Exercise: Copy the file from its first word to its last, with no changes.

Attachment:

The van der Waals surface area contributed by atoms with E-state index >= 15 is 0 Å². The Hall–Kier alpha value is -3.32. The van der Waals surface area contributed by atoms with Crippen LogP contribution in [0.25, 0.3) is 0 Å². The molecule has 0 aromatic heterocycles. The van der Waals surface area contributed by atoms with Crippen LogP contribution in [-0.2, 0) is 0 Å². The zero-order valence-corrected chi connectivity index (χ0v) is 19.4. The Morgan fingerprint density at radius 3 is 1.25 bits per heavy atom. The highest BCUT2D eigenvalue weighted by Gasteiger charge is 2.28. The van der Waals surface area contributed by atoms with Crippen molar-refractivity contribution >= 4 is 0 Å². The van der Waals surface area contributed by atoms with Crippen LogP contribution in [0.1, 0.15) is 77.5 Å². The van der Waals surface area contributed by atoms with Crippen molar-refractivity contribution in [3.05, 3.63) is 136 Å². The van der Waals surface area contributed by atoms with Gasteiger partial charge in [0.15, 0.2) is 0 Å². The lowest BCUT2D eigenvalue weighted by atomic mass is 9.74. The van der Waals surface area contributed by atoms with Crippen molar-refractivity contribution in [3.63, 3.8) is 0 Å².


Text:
The van der Waals surface area contributed by atoms with E-state index >= 15 is 0 Å². The Hall–Kier alpha value is -3.32. The van der Waals surface area contributed by atoms with Crippen LogP contribution in [0.25, 0.3) is 0 Å². The molecule has 0 aromatic heterocycles. The van der Waals surface area contributed by atoms with Crippen LogP contribution in [-0.2, 0) is 0 Å². The zero-order valence-corrected chi connectivity index (χ0v) is 19.4. The Morgan fingerprint density at radius 3 is 1.25 bits per heavy atom. The highest BCUT2D eigenvalue weighted by Gasteiger charge is 2.28. The van der Waals surface area contributed by atoms with Crippen molar-refractivity contribution >= 4 is 0 Å². The van der Waals surface area contributed by atoms with Crippen LogP contribution in [0.1, 0.15) is 77.5 Å². The van der Waals surface area contributed by atoms with Crippen molar-refractivity contribution in [3.05, 3.63) is 136 Å². The van der Waals surface area contributed by atoms with Gasteiger partial charge in [0.15, 0.2) is 0 Å². The lowest BCUT2D eigenvalue weighted by atomic mass is 9.74. The van der Waals surface area contributed by atoms with Crippen molar-refractivity contribution in [3.63, 3.8) is 0 Å².